Where can I find code reviews for GoLang code?

agolangf · · 184 次点击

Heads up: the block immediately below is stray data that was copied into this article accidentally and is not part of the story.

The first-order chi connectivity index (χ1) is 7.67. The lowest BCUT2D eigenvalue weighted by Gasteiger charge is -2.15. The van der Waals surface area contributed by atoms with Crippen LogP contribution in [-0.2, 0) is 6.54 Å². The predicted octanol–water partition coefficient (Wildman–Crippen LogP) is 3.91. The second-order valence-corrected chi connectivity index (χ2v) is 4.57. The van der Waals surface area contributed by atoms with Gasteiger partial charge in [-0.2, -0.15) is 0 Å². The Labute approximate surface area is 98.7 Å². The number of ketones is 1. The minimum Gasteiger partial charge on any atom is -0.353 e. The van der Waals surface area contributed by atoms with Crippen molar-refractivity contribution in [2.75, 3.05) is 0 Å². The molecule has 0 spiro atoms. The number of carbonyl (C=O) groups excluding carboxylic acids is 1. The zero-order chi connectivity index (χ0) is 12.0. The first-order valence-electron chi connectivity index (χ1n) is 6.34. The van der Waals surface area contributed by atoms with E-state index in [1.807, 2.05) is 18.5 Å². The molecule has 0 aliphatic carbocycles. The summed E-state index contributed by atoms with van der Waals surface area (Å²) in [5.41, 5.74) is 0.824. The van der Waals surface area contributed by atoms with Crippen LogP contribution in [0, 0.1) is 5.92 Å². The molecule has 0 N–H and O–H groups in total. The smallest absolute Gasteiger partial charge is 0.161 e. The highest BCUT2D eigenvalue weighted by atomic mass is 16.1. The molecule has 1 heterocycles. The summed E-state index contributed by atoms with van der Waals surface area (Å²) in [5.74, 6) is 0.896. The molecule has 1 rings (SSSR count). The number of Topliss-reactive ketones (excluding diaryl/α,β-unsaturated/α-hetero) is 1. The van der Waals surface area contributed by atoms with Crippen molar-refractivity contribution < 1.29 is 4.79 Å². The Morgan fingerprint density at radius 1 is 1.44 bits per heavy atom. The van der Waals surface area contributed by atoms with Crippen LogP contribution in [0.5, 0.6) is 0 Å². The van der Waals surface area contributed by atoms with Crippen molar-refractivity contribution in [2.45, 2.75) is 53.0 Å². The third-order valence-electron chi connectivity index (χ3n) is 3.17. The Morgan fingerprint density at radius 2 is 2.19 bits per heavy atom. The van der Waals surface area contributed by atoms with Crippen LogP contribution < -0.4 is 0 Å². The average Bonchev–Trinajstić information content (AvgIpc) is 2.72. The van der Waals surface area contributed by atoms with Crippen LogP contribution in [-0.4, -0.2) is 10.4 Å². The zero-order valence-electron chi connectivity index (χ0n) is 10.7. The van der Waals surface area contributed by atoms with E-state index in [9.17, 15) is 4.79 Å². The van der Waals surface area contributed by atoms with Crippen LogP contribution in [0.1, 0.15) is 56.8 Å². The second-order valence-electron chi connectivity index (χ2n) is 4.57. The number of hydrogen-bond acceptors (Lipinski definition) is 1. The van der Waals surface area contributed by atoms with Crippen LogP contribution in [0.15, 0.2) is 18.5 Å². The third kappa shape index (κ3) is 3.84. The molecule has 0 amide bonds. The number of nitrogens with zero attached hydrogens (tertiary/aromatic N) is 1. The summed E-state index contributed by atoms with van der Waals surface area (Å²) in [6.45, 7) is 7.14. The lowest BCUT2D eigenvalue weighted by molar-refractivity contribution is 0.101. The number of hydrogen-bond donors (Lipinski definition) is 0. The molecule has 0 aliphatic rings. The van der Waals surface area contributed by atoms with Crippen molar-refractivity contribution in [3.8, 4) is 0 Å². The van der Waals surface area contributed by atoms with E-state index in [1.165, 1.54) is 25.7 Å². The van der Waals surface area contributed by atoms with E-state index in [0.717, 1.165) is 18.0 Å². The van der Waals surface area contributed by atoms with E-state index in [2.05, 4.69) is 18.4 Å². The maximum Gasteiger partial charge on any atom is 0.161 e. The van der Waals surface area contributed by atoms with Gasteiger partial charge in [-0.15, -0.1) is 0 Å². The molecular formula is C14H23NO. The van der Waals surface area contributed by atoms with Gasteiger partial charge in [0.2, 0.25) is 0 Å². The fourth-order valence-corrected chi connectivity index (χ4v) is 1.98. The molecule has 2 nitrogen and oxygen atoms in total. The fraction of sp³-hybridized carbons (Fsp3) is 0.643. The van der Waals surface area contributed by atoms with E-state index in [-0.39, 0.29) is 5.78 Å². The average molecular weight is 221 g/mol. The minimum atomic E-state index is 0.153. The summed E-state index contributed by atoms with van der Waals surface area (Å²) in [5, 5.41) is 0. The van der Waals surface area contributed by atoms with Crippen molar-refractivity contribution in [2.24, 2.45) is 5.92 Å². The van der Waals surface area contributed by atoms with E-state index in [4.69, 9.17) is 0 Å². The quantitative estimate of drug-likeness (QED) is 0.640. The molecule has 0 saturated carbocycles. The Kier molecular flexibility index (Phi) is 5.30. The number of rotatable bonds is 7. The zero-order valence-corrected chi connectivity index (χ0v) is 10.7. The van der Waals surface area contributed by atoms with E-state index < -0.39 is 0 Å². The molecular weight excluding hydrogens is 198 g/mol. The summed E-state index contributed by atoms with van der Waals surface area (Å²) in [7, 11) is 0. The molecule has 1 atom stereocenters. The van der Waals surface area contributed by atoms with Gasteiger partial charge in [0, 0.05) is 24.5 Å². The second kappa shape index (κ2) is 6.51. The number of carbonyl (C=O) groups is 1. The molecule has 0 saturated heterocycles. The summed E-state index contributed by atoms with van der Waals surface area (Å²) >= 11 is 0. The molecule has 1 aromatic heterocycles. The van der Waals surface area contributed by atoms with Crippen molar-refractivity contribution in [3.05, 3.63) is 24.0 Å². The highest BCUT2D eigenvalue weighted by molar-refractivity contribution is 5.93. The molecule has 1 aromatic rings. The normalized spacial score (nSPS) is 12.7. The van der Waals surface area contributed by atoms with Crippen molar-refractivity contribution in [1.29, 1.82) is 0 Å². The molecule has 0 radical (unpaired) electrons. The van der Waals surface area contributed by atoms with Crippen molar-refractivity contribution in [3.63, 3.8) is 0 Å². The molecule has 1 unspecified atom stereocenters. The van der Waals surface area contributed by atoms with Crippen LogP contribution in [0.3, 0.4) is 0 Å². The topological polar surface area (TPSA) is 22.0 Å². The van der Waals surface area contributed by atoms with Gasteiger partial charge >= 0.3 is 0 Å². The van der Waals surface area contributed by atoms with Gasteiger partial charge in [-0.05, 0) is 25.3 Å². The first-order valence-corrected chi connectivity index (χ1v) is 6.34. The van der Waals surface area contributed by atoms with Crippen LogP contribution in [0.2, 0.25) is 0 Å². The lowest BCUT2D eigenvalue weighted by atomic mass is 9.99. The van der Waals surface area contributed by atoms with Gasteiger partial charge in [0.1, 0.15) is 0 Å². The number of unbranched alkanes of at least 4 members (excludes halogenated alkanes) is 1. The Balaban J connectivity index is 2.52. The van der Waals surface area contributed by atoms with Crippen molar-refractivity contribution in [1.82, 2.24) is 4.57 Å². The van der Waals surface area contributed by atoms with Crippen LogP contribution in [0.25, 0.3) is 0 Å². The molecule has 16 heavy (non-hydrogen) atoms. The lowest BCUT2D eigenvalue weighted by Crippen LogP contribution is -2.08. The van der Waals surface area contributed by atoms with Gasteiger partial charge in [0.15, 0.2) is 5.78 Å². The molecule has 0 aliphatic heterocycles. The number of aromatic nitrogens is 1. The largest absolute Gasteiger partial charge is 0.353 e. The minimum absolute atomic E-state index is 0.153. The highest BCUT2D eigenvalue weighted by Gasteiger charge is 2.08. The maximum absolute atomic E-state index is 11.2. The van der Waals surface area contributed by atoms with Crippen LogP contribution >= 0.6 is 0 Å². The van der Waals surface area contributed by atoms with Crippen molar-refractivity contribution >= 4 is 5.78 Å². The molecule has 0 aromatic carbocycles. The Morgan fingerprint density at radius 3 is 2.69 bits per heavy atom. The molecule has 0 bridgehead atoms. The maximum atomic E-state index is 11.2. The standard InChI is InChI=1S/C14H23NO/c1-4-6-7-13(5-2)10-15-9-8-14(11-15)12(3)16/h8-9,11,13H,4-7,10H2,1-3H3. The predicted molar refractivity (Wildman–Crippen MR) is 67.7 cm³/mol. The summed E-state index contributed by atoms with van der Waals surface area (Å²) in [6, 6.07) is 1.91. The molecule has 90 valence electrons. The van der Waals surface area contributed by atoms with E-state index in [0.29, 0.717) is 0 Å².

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<p>I&#39;ve posted a solution to a Gophercise yesterday, but even with nearly 30 views and 3 upvotes no one has reviewed it on stackexchange.</p> <p><a href="https://codereview.stackexchange.com/questions/186067/beginner-solution-to-basic-quiz-exercise-a-la-gophercises" rel="nofollow">https://codereview.stackexchange.com/questions/186067/beginner-solution-to-basic-quiz-exercise-a-la-gophercises</a></p> <p>Neither in the gopher slack channel...</p> <p>Any suggestions?</p> <hr/>**评论:**<br/><br/>dlsniper: <pre><p>FYI, during the weekend the Slack channel usually is 95% less active than during the week</p></pre>qu33ksilver: <pre><p>Your code might be easier to review if you can upload to a github repo.</p> <p>Also, adding unit tests are always an added bonus. :)</p></pre>echophant: <pre><p>I don&#39;t know much about the Slack Channel, but I haven&#39;t really seen StackExchange used as a place to request code reviews. I&#39;ve seen people ask for code reviews here on the <a href="/r/golang" rel="nofollow">/r/golang</a> subreddit, so this seems like a good place. I reviewed your code, (and <a href="https://gist.github.com/anonymous/1d4e67db9b91394b7e04498cb74e48ca" rel="nofollow">refactored it here</a>), my thoughts:</p> <ul> <li>The main should have as little logic as possible, mostly just set up and clean up. I moved all of the quiz functionality into a separate quiz package. The main just handles flags, loading files, and checking the results of the quiz.</li> <li>Dependencies should be made explicit whenever possible. I added a <code>FromCSV</code> function that takes an <code>io.Reader</code>, so that it&#39;s clear we&#39;re loading a CSV, and it can come from a file, or the body of an HTTP response, and the <code>quiz</code> package doesn&#39;t need to know. I also added <code>Input</code> and <code>Output</code> fields to the <code>Quiz</code>, so that you could write to places other than a terminal if you wanted to. This way, if you wanted to test it, you could make the input with <code>strings.NewReader</code> and the output could be stored in a <code>bytes.Buffer</code></li> <li>We don&#39;t have to <code>Read()</code> the csv records ourselves, we can just <code>ReadAll()</code> at once</li> </ul></pre>Kimput: <pre><p>Thanks! I really appreciate that you took time out of your day / evening to help a beginner out! :)</p> <p>I agree with most of your points. </p> <p>But your last, about ReadAll surprise me. I&#39;m not saying yoi are wrong, but when I was looking into how to read csv files it seemed as if reading line for line is considered more efficient and safer. <a href="https://stackoverflow.com/questions/32027590/efficient-read-and-write-csv-in-go" rel="nofollow">See this SO post for instance</a></p> <p>Would you mind specifying why you think I should use ReadAll? Is it because of the file size, or any other particular reason?</p> <p>Do you have any suggestion regarding how I could use go routines or interfaces for a better design? Also, suggestions on unit tests?</p></pre>echophant: <pre><p>The only reason I&#39;m suggesting <code>ReadAll</code> is that it&#39;s less code you have to write. Since this is for a quiz program, I&#39;m not expecting the CSV to contain thousands or tens of thousands of rows, which might be the scale at which it&#39;s worth it to stream the records from the reader instead of loading them all at once. If you think the quiz files will be megabytes in size, definitely use <code>Read</code> and stream records individually.</p> <p>As for using goroutines and interfaces, they aren&#39;t really necessary for a project like this. There aren&#39;t a lot of opportunities for concurrency, unless you needed to do some heavyweight (file or network I/O) operations for each row in the CSV to process it, so you don&#39;t really need goroutines. If the <code>quiz</code> package were part of a larger system, you might want to create a <code>Quizzer</code> or an <code>Asker</code> interface, depending on the requirements. For this program though, we don&#39;t need that extra layer of abstraction.</p> <p>Things I would unit test: </p> <ul> <li><code>FromCSV</code> - Use <code>strings.NewReader</code> to create a reader with an in-memory CSV file, confirm that processing occurs as expected and the <code>Quiz</code> contains the right number of questions</li> <li><code>Run</code> - Make sure the output and results are correct.</li> </ul> <p>I wrote <a href="https://gist.github.com/anonymous/a3b6cdc71fcc0b78882005960de6b42d" rel="nofollow">some quick tests here</a>, but I had to change the way scanning works to get it to work correctly in the test, so these tests will fail with the above code.</p></pre>nstratos: <pre><blockquote> <p>Where can I find code reviews for GoLang code?</p> </blockquote> <p>Beyond the ones you tried, you can also try to ask for code reviews at:</p> <ul> <li><a href="https://groups.google.com/forum/#!forum/golang-nuts" rel="nofollow">golang-nuts</a></li> <li><a href="https://forum.golangbridge.org" rel="nofollow">Gobridge forum</a></li> </ul> <p>According to the requirements:</p> <blockquote> <ol> <li>Read a csv file, each line consisting of a question and an answer:</li> <li>Print the question to the user</li> <li>Validate if the supplied answer is correct.</li> <li>Print the correct answers.</li> </ol> </blockquote> <p>It doesn&#39;t seem like you are asked to handle levels of verbosity. Sometimes it is better to follow the requirements strictly so that you have to write less code. The verbosity feature complicates the code a tiny bit:</p> <blockquote> <pre><code> if q.ask() { if verbose { // extra if fmt.Println(&#34;Correct&#34;) } correct++ } else if verbose { // extra else if fmt.Println(&#34;Incorrect&#34;) } </code></pre> </blockquote> <p>This is okay for such a small program but on a complex application, you might end up making your life harder by adding features you have not been asked to.</p> <p>To address some of your questions: </p> <blockquote> <ul> <li>Best Practices</li> <li>How to use more advanced functionality to solve it (ie. go routines or interfaces)</li> </ul> </blockquote> <p>You shouldn&#39;t be concerned so much about using goroutines everywhere. As the Go proverb says, <a href="https://www.youtube.com/watch?v=PAAkCSZUG1c&amp;t=14m35s" rel="nofollow">Clear is better than clever</a>. You should be thinking about writing simple, clear code and in this case you&#39;ve already done that. Sometimes there&#39;s no reason to add additional complexity. Nevertheless using interfaces can make your code more general and testable which is useful even on small programs.</p> <blockquote> <ul> <li>Refactoring</li> <li>Overall design</li> <li>Adding unit tests to it. What can be tested?</li> </ul> </blockquote> <p>I have purposely kept these together because writing tests, can lead to refactoring which sometimes improves the overall design. Let&#39;s look at the current code and try to write some tests.</p> <p>First let&#39;s look at:</p> <pre><code>type q struct { question, answer string } func (q q) ask() bool { fmt.Println(q.question, &#34; equals: &#34;) scanner := bufio.NewScanner(os.Stdin) scanner.Scan() if scanner.Err() != nil { log.Fatal(scanner.Err()) } if scanner.Text() == q.answer { return true } return false } </code></pre> <p>The method <code>ask</code> is not easily testable because it depends on <code>os.Stdin</code>. Moreover functionality such as scanning, is not a very good fit for a method. It is usually recommended to keep structs lean and not attach much logic to them if any. Also it seems like the scanning functionality could be done by <code>quizLoop</code> directly and reduce the coupling.</p> <pre><code>func quizLoop(path string, verbose bool) { // Loop should: // 1. Read records line by line // 2. Ask the question (i/o) // 3. Keep score. file, err := os.Open(path) correct, lines := 0, 0 if err != nil { log.Fatal(err) } defer file.Close() reader := csv.NewReader(file) for { record, err := reader.Read() if err != nil { if err == io.EOF { break } log.Fatal(err) } q := q{question: record[0], answer: record[1]} if q.ask() { if verbose { fmt.Println(&#34;Correct&#34;) } correct++ } else if verbose { fmt.Println(&#34;Incorrect&#34;) } lines++ } fmt.Printf(&#34;You had %d/%d correct answers!\n&#34;, correct, lines) } </code></pre> <p>The function <code>quizLoop</code> is not easily testable because it depends on opening a file, which needs to have a specific format. It also seems like it tries to do too many things (opens a file, reads questions, plays the quiz). In order to be able to write good tests we will remove some responsibility from this function and let it just play the quiz. Thus we need a new function that reads using the required format and returns a slice of questions. Let&#39;s call it <code>importQuizCSV</code> to signify that it depends on the CSV format.</p> <pre><code>func importQuizCSV(r io.Reader) ([]q, error) { var quiz = make([]q, 0) csvr := csv.NewReader(r) for { record, err := csvr.Read() if err != nil { if err == io.EOF { break } return nil, err } qq := q{question: record[0], answer: record[1]} quiz = append(quiz, qq) } return quiz, nil } </code></pre> <p>Notice that the function does not open a file. Writing tests for functions that open files is problematic. A better practice is to abstract away the source of reading by using the common <code>io.Reader</code> interface. The input can be a simple in memory string instead of a file which is ideal for testing. Here&#39;s an example of a <a href="https://github.com/golang/go/wiki/TableDrivenTests" rel="nofollow">table driven test</a> for <code>importQuizCSV</code>:</p> <pre><code>// in main_test.go func Test_importQuizCSV(t *testing.T) { tests := []struct { input string quiz []q }{ { &#34;&#34;, []q{}, }, { &#34;2+2,4&#34;, []q{ {question: &#34;2+2&#34;, answer: &#34;4&#34;}, }, }, { &#34;2+2,4\n1+2,3&#34;, []q{ {question: &#34;2+2&#34;, answer: &#34;4&#34;}, {question: &#34;1+2&#34;, answer: &#34;3&#34;}, }, }, } for _, tt := range tests { r := strings.NewReader(tt.input) quiz, err := importQuizCSV(r) if err != nil { t.Errorf(&#34;importQuizCSV(%q) returned error: %v&#34;, tt.input, err) } if got, want := quiz, tt.quiz; !reflect.DeepEqual(got, want) { t.Errorf(&#34;importQuizCSV(%q) = %v, want %v&#34;, tt.input, got, want) } } } </code></pre> <p>So now all that remains for <code>quizLoop</code> is to play the quiz. That means that it needs to receive the quiz (slice of questions), print each question, scan the answer, compare and keep track of the correct answers. If we scan the answers from <code>os.Stdin</code> we will have the same problem which makes testing difficult. Instead we can use the same technique and read from an <code>io.Reader</code>. We can extend this technique and instead of printing the answers to <code>os.Stdout</code> we can write them to an <code>io.Writer</code>. Let&#39;s rename the function to <code>playQuiz</code>.</p> <pre><code>// playQuiz will: // // 1. Write questions to w // // 2. Read answers from r // // 3. Write score to w at the end of the quiz func playQuiz(w io.Writer, r io.Reader, quiz []q) error { correct := 0 for _, q := range quiz { fmt.Printf(&#34;%s equals? &#34;, q.question) scanner := bufio.NewScanner(r) scanner.Scan() if scanner.Err() != nil { return fmt.Errorf(&#34;scanning: %v&#34;, scanner.Err()) } input := scanner.Text() if input != q.answer { fmt.Fprintln(w, &#34;&gt; Incorrect&#34;) continue } fmt.Fprintln(w, &#34;&gt; Correct!&#34;) correct++ } fmt.Fprintf(w, &#34;You had %d/%d correct answers!\n&#34;, correct, len(quiz)) return nil } </code></pre> <p>A noteworthy detail is that it is common in Go to <a href="https://golang.org/doc/effective_go.html#if" rel="nofollow">omit unnecessary elses</a> and <a href="https://medium.com/@matryer/line-of-sight-in-code-186dd7cdea88" rel="nofollow">align the &#34;happy path&#34; to the left</a>. Of course in this case it could be argued that using an else, like in the original function, improves readability but I wanted to showcase the idiom.</p> <p>Using the power of <code>io.Reader</code> and <code>io.Writer</code> now it is very easy to test the function:</p> <pre><code>// in main_test.go func Test_startQuiz(t *testing.T) { quiz := []q{ {question: &#34;2+2&#34;, answer: &#34;4&#34;}, {question: &#34;1+2&#34;, answer: &#34;3&#34;}, } input := &#34;4\n2&#34; output := &#34;&gt; Correct!\n&gt; Incorrect\nYou had 1/2 correct answers!\n&#34; r := strings.NewReader(input) var buf bytes.Buffer err := playQuiz(&amp;buf, r, quiz) if err != nil { t.Errorf(&#34;play quiz %v with input %q returned error: %v&#34;, quiz, input, err) } if got, want := buf.String(), output; got != want { t.Errorf(&#34;play quiz %v with input %q\nhave: %q\nwant: %q&#34;, quiz, input, got, want) } } </code></pre> <p>So now all we need is someone to open the file, call <code>importQuizCSV</code> and <code>playQuiz</code>. And of course there is no better candidate for that than <code>main</code>. Nevertheless, it is a good practice to use a function like <code>run() error</code> so that we can easily return errors with context and allow the caller to do centralized logging of the errors. As an added bonus, if we later want to move the function <code>run</code> to another package, the procedure becomes trivial.</p> <pre><code>func main() { if err := run(); err != nil { fmt.Fprintln(os.Stderr, &#34;Error:&#34;, err) os.Exit(1) } } func run() error { var ( csvFile = flag.String(&#34;csv&#34;, &#34;problems.csv&#34;, &#34;Specify the path to the quiz questions.&#34;) ) flag.Parse() file, err := os.Open(*csvFile) if err != nil { return fmt.Errorf(&#34;opening CSV: %v&#34;, err) } defer file.Close() quiz, err := importQuizCSV(file) if err != nil { return fmt.Errorf(&#34;importing quiz: %v&#34;, err) } return playQuiz(os.Stdout, os.Stdin, quiz) } </code></pre> <p>In conclusion, thinking about testing, lead to refactoring which made the functions more flexible and testable. The responsibility of each function has been reduced and so did the coupling. For example it would be trivial to move these functions into a new package <code>quiz</code>, improve the naming (e.g. <code>quiz.Play</code>) and share the code if that is desirable. </p> <p>Last but not least, the quiz game is no longer concerned about its actual input and output. It could be reading and writing to a network connection for all it knows!</p> <p>Playground links of the full code:</p> <ul> <li><a href="https://play.golang.org/p/OpSpkdWptQk" rel="nofollow">main.go</a></li> <li><a href="https://play.golang.org/p/4QN5wamCbjW" rel="nofollow">main_test.go</a></li> <li><a href="https://play.golang.org/p/eikk5oe7DEZ" rel="nofollow">problems.csv</a></li> </ul></pre>Kimput: <pre><p>First off, thanks a lot for taking so much time to write this up for me!</p> <p>I&#39;ll have to properly go through this review. As mentioned in my question on CodeReview I&#39;ve got really limited experience with GoLang, and some of the things that you are mentioning are things that I&#39;ve never heard of, or used during the book that I read through (An into to programming in Go). </p> <p>That being said, the things that you are mentioning are absolutely amazing! I can&#39;t believe the time you must have spent on writing this up. </p> <p>For instance I love how you work with buffers to make the logic more extendable, something I had no clue you could do! Obviously (as you mention) it makes it a lot easier to test the underlying code. Having got experience with more object oriented programming, this is a rather well-known pattern to me. I just had no clue how I could do it in i GoLang. </p> <p>I suppose I need to go back to the documentation and just go through each package at a time. :)</p> <p>I also think you are right about the added complexity of adding verbosity to the code. But it&#39;s just something I make an effort to do when I program in Python, so that I have a way of debugging the code. :)</p></pre>nstratos: <pre><p>I&#39;ve found that <a href="https://dave.cheney.net/2016/08/20/solid-go-design" rel="nofollow">SOLID Go Design</a> helps a lot with getting that &#34;aha&#34; moment when thinking about interfaces in Go. I wanted to mention it before but I ran out of words. :)</p> <p>There&#39;s also &#34;the bible&#34;: <a href="https://golang.org/doc/effective_go.html" rel="nofollow">Effective Go</a></p> <p>And if you want something concise: <a href="https://github.com/golang/go/wiki/CodeReviewComments" rel="nofollow">CodeReviewComments</a></p></pre>iv0n: <pre><p>Very useful links. Thanks!!</p></pre>